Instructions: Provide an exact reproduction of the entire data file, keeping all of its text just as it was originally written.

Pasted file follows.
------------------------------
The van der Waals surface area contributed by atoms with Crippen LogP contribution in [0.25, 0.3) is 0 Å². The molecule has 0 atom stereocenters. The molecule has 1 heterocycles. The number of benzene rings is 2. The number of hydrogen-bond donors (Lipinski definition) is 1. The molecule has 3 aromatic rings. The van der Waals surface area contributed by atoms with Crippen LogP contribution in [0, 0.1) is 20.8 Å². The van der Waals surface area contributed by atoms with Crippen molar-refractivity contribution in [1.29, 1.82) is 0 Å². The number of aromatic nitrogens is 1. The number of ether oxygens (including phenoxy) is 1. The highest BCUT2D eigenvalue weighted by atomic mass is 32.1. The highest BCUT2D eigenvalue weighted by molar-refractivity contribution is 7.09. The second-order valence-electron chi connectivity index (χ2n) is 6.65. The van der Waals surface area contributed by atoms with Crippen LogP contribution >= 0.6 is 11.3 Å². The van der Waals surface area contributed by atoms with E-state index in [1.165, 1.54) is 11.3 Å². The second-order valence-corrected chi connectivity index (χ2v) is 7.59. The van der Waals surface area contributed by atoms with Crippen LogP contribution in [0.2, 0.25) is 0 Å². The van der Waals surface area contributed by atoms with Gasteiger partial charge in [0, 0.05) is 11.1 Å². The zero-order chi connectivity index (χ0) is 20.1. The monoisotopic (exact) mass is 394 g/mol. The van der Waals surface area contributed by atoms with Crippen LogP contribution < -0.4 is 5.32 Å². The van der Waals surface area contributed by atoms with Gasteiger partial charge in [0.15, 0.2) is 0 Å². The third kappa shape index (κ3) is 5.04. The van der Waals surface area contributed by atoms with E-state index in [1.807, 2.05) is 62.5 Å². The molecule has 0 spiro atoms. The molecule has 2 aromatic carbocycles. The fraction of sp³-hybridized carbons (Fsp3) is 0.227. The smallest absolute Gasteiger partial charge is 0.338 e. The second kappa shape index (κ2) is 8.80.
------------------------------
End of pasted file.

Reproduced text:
The van der Waals surface area contributed by atoms with Crippen LogP contribution in [0.25, 0.3) is 0 Å². The molecule has 0 atom stereocenters. The molecule has 1 heterocycles. The number of benzene rings is 2. The number of hydrogen-bond donors (Lipinski definition) is 1. The molecule has 3 aromatic rings. The van der Waals surface area contributed by atoms with Crippen LogP contribution in [0, 0.1) is 20.8 Å². The van der Waals surface area contributed by atoms with Crippen molar-refractivity contribution in [1.29, 1.82) is 0 Å². The number of aromatic nitrogens is 1. The number of ether oxygens (including phenoxy) is 1. The highest BCUT2D eigenvalue weighted by atomic mass is 32.1. The highest BCUT2D eigenvalue weighted by molar-refractivity contribution is 7.09. The second-order valence-electron chi connectivity index (χ2n) is 6.65. The van der Waals surface area contributed by atoms with Crippen LogP contribution >= 0.6 is 11.3 Å². The van der Waals surface area contributed by atoms with E-state index in [1.165, 1.54) is 11.3 Å². The second-order valence-corrected chi connectivity index (χ2v) is 7.59. The van der Waals surface area contributed by atoms with Crippen LogP contribution in [0.2, 0.25) is 0 Å². The van der Waals surface area contributed by atoms with Gasteiger partial charge in [0, 0.05) is 11.1 Å². The zero-order chi connectivity index (χ0) is 20.1. The monoisotopic (exact) mass is 394 g/mol. The van der Waals surface area contributed by atoms with Crippen LogP contribution < -0.4 is 5.32 Å². The van der Waals surface area contributed by atoms with Gasteiger partial charge in [0.15, 0.2) is 0 Å². The third kappa shape index (κ3) is 5.04. The van der Waals surface area contributed by atoms with E-state index in [1.807, 2.05) is 62.5 Å². The molecule has 0 spiro atoms. The molecule has 2 aromatic carbocycles. The fraction of sp³-hybridized carbons (Fsp3) is 0.227. The smallest absolute Gasteiger partial charge is 0.338 e. The second kappa shape index (κ2) is 8.80.